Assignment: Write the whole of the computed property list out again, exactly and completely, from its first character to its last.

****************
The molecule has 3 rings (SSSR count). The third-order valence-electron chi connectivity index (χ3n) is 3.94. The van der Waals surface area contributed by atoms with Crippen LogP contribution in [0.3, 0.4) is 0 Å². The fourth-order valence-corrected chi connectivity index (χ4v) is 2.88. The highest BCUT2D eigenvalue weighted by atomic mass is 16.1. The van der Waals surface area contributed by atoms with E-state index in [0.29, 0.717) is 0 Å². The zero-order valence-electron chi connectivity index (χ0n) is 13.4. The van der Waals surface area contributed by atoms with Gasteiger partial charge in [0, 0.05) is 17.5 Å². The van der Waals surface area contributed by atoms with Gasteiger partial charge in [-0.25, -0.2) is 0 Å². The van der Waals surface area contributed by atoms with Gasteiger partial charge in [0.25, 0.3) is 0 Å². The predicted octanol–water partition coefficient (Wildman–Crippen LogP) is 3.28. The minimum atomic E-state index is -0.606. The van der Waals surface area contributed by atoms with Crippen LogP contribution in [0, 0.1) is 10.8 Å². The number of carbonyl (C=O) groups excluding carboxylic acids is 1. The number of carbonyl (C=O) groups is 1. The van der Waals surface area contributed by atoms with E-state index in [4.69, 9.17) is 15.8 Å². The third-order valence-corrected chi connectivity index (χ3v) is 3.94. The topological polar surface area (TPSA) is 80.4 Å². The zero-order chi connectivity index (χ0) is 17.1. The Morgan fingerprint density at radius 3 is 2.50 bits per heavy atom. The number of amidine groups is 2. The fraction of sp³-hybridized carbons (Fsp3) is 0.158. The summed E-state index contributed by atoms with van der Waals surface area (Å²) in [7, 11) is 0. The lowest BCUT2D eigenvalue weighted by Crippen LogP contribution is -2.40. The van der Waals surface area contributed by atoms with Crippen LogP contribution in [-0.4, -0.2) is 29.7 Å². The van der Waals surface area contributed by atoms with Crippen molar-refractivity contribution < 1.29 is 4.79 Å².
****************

The molecule has 3 rings (SSSR count). The third-order valence-electron chi connectivity index (χ3n) is 3.94. The van der Waals surface area contributed by atoms with Crippen LogP contribution in [0.3, 0.4) is 0 Å². The fourth-order valence-corrected chi connectivity index (χ4v) is 2.88. The highest BCUT2D eigenvalue weighted by atomic mass is 16.1. The van der Waals surface area contributed by atoms with E-state index in [0.29, 0.717) is 0 Å². The zero-order valence-electron chi connectivity index (χ0n) is 13.4. The van der Waals surface area contributed by atoms with Gasteiger partial charge in [0, 0.05) is 17.5 Å². The van der Waals surface area contributed by atoms with Gasteiger partial charge in [-0.25, -0.2) is 0 Å². The van der Waals surface area contributed by atoms with Gasteiger partial charge in [0.25, 0.3) is 0 Å². The predicted octanol–water partition coefficient (Wildman–Crippen LogP) is 3.28. The minimum atomic E-state index is -0.606. The van der Waals surface area contributed by atoms with Crippen LogP contribution in [0, 0.1) is 10.8 Å². The number of carbonyl (C=O) groups excluding carboxylic acids is 1. The number of carbonyl (C=O) groups is 1. The van der Waals surface area contributed by atoms with E-state index in [4.69, 9.17) is 15.8 Å². The third-order valence-corrected chi connectivity index (χ3v) is 3.94. The topological polar surface area (TPSA) is 80.4 Å². The zero-order chi connectivity index (χ0) is 17.1. The Morgan fingerprint density at radius 3 is 2.50 bits per heavy atom. The number of amidine groups is 2. The fraction of sp³-hybridized carbons (Fsp3) is 0.158. The summed E-state index contributed by atoms with van der Waals surface area (Å²) in [7, 11) is 0. The lowest BCUT2D eigenvalue weighted by Crippen LogP contribution is -2.40. The van der Waals surface area contributed by atoms with Crippen LogP contribution in [-0.4, -0.2) is 29.7 Å². The van der Waals surface area contributed by atoms with Crippen molar-refractivity contribution < 1.29 is 4.79 Å².